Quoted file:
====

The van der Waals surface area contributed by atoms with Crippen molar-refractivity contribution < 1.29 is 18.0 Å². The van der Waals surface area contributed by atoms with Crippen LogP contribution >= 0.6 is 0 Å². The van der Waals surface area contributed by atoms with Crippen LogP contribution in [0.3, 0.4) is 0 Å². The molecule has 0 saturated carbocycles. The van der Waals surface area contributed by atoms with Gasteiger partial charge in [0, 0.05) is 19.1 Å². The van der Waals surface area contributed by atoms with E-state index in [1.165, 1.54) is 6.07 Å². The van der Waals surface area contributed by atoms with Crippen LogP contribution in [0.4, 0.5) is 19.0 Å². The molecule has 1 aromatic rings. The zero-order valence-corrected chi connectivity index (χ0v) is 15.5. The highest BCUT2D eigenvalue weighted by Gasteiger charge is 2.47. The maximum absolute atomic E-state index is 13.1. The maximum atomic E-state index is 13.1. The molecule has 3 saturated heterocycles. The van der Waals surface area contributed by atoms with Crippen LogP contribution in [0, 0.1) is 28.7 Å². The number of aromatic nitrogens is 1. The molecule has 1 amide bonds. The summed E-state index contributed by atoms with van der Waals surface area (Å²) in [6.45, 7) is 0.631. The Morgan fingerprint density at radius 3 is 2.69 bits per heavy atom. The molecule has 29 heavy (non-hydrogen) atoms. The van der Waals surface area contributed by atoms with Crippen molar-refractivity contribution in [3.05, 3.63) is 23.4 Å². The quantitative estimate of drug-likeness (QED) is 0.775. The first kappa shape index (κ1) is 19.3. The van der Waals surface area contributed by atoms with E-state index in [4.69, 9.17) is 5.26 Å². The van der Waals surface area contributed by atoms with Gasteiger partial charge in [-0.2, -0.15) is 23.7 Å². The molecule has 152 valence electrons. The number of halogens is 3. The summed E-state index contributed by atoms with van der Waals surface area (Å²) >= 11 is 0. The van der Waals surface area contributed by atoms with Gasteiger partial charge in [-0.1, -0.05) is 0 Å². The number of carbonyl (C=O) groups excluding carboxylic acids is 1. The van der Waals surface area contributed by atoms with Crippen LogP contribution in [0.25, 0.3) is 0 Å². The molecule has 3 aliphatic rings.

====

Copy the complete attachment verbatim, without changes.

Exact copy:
The van der Waals surface area contributed by atoms with Crippen molar-refractivity contribution < 1.29 is 18.0 Å². The van der Waals surface area contributed by atoms with Crippen LogP contribution >= 0.6 is 0 Å². The van der Waals surface area contributed by atoms with Crippen LogP contribution in [0.3, 0.4) is 0 Å². The molecule has 0 saturated carbocycles. The van der Waals surface area contributed by atoms with Gasteiger partial charge in [0, 0.05) is 19.1 Å². The van der Waals surface area contributed by atoms with E-state index in [1.165, 1.54) is 6.07 Å². The van der Waals surface area contributed by atoms with Crippen LogP contribution in [0.4, 0.5) is 19.0 Å². The molecule has 1 aromatic rings. The zero-order valence-corrected chi connectivity index (χ0v) is 15.5. The highest BCUT2D eigenvalue weighted by Gasteiger charge is 2.47. The maximum absolute atomic E-state index is 13.1. The maximum atomic E-state index is 13.1. The molecule has 3 saturated heterocycles. The van der Waals surface area contributed by atoms with Crippen LogP contribution in [0, 0.1) is 28.7 Å². The number of aromatic nitrogens is 1. The molecule has 1 amide bonds. The summed E-state index contributed by atoms with van der Waals surface area (Å²) in [6.45, 7) is 0.631. The Morgan fingerprint density at radius 3 is 2.69 bits per heavy atom. The molecule has 29 heavy (non-hydrogen) atoms. The van der Waals surface area contributed by atoms with Crippen molar-refractivity contribution in [3.05, 3.63) is 23.4 Å². The quantitative estimate of drug-likeness (QED) is 0.775. The first kappa shape index (κ1) is 19.3. The van der Waals surface area contributed by atoms with E-state index in [4.69, 9.17) is 5.26 Å². The van der Waals surface area contributed by atoms with Gasteiger partial charge in [-0.2, -0.15) is 23.7 Å². The molecule has 152 valence electrons. The number of halogens is 3. The summed E-state index contributed by atoms with van der Waals surface area (Å²) >= 11 is 0. The van der Waals surface area contributed by atoms with Gasteiger partial charge in [-0.1, -0.05) is 0 Å². The number of carbonyl (C=O) groups excluding carboxylic acids is 1. The van der Waals surface area contributed by atoms with Crippen LogP contribution in [0.25, 0.3) is 0 Å². The molecule has 3 aliphatic rings.